Coppelia Question #2: Who is Coppelius?
Posted 15 May 2001 - 12:55 AM
Is he just the local toymaker? Is he a symbol of something dark and sinister? Is he a long-time resident of the village? Has he just taken up making dolls -- or, at least, letting them be seen?
Posted 15 May 2001 - 07:16 PM
I think there is Something Else going on here.....
aside from a vehicle for male dancers who want to move into character roles....although he certainly doesn't get to dance much....
Posted 15 May 2001 - 09:29 PM
Posted 15 May 2001 - 09:42 PM
"Coppelia" is the last surviving ballet of what is often considered the Romantic Era (although pedants will say that it's really a ballet of the Second Empire), as "La Sylphide" is the first, and I think they make nice bookends. James starts out, all fresh and happy, looking for an ideal (woman) and running into the forest (i.e., nature) to find her. Coppelius, now as old as James would be had he either A), lived or B), walked down to Hungary having many unrecorded adventures along the way, ends the era trying to fashion his ideal out of cloth and wire.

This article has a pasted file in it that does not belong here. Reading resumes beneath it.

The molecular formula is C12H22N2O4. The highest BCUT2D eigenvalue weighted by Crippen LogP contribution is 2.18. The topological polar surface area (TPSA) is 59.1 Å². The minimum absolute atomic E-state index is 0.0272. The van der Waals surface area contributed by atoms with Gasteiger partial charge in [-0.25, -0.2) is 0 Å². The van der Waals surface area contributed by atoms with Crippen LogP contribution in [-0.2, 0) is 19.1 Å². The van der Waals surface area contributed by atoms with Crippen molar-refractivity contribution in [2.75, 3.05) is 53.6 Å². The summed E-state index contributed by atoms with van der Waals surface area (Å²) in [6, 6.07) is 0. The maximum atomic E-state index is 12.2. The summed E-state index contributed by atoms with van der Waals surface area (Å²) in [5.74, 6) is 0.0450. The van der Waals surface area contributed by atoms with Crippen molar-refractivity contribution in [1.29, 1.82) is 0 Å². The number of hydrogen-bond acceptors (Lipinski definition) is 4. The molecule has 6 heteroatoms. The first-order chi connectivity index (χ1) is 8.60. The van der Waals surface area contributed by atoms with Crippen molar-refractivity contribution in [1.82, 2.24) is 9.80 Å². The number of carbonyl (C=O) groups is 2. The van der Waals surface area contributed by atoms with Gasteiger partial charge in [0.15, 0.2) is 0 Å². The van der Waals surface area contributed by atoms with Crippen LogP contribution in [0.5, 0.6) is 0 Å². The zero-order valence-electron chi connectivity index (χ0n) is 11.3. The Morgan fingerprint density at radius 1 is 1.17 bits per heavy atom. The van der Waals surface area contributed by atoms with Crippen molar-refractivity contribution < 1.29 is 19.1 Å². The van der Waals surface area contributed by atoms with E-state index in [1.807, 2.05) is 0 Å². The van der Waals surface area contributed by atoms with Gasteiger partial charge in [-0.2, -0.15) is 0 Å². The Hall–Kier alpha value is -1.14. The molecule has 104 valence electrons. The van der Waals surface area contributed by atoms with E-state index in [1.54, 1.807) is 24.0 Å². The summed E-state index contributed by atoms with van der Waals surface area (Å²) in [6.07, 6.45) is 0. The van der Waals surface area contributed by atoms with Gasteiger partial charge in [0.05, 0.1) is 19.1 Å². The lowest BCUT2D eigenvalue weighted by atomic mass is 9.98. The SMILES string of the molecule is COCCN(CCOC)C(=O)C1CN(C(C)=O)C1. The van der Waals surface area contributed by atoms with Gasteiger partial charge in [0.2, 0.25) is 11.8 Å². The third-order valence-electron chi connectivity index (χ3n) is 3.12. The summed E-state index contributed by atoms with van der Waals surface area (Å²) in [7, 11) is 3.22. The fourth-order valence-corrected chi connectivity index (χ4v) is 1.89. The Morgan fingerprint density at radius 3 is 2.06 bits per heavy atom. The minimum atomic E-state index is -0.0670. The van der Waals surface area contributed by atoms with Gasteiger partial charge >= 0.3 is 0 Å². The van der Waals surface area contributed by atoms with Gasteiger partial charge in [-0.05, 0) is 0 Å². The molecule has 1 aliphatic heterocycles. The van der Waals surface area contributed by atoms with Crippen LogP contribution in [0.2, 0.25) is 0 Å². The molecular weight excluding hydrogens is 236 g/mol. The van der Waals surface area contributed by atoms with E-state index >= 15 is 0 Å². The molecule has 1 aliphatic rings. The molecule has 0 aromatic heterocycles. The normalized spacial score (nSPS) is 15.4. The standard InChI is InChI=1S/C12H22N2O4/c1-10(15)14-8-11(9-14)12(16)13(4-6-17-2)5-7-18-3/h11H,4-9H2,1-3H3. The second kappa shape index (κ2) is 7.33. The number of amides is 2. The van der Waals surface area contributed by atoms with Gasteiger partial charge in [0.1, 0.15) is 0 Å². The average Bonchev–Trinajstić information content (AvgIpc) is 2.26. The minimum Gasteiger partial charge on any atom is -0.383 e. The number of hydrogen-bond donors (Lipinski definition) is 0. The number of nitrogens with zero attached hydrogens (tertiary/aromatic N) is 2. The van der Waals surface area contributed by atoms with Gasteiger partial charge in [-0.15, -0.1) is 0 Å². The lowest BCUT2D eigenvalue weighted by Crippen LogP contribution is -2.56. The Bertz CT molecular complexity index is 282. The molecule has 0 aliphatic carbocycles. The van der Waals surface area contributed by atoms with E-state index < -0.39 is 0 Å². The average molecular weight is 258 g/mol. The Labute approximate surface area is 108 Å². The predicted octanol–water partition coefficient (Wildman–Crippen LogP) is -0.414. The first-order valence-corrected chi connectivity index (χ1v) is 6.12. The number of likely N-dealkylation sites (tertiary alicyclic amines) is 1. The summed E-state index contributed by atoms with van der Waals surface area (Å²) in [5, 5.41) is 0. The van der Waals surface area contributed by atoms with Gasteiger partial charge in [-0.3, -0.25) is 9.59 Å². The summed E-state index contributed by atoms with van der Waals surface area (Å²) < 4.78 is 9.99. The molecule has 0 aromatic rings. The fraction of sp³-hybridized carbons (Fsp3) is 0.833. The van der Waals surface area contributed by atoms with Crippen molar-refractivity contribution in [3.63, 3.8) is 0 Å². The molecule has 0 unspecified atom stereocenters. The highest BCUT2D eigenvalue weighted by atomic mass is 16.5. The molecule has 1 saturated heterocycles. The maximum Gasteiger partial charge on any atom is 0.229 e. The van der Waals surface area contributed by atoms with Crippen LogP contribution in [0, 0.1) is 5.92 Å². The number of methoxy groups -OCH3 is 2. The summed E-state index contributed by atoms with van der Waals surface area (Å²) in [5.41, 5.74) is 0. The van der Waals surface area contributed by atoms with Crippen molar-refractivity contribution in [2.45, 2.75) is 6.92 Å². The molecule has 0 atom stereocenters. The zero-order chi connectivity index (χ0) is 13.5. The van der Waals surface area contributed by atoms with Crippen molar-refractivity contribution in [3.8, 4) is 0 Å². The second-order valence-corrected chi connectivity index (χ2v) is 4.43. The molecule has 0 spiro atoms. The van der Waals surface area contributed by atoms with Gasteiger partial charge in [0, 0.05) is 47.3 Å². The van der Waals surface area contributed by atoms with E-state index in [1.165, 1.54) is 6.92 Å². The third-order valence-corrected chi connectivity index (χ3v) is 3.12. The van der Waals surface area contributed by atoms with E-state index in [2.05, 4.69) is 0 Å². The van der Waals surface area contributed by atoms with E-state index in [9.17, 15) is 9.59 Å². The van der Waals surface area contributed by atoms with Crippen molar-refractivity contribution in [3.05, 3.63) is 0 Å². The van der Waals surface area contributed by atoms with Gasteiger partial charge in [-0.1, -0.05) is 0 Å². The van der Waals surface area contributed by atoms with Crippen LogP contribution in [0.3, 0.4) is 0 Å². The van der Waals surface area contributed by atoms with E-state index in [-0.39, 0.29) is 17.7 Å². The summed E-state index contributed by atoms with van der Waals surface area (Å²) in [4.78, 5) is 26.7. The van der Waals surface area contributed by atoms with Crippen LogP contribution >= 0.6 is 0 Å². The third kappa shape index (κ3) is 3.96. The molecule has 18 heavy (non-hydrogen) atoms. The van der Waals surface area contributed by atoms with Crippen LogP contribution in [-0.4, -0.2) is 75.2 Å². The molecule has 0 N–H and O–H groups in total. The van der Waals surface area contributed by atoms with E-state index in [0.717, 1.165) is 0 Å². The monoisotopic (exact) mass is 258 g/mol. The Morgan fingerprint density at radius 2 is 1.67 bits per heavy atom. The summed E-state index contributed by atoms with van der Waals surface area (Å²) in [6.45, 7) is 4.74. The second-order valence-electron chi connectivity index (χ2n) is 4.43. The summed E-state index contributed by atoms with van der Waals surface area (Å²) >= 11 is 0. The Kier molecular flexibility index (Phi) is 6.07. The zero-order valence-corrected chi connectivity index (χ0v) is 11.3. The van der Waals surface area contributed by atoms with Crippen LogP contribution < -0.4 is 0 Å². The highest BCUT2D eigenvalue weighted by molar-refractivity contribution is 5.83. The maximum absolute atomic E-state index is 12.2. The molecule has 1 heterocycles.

Croce wrote a wonderful review of "Coppelia" pointing out the darker sides -- man versus woman, the feminine soul versus "the male world of machines." The notion that Coppelius is trying to control his love -- no real woman will ever bow every time he asks her to, nor switch from a Scotch to a Spanish dance so seamlessly -- is certainly timeless. That he can be so easily duped -- as was Franz -- makes a case for this being the first feminist ballet.
I think there is a lot in Coppelia.
Posted 15 May 2001 - 11:44 PM
Posted 16 May 2001 - 12:39 AM
Posted 16 May 2001 - 07:53 AM
Now Coppelius, as a Romantic figure, resonates with Goethe's Faust. Coppelius is an absurd and comic figure, since the futility of falling in love with a "human" doll is evident and is meant to be evident.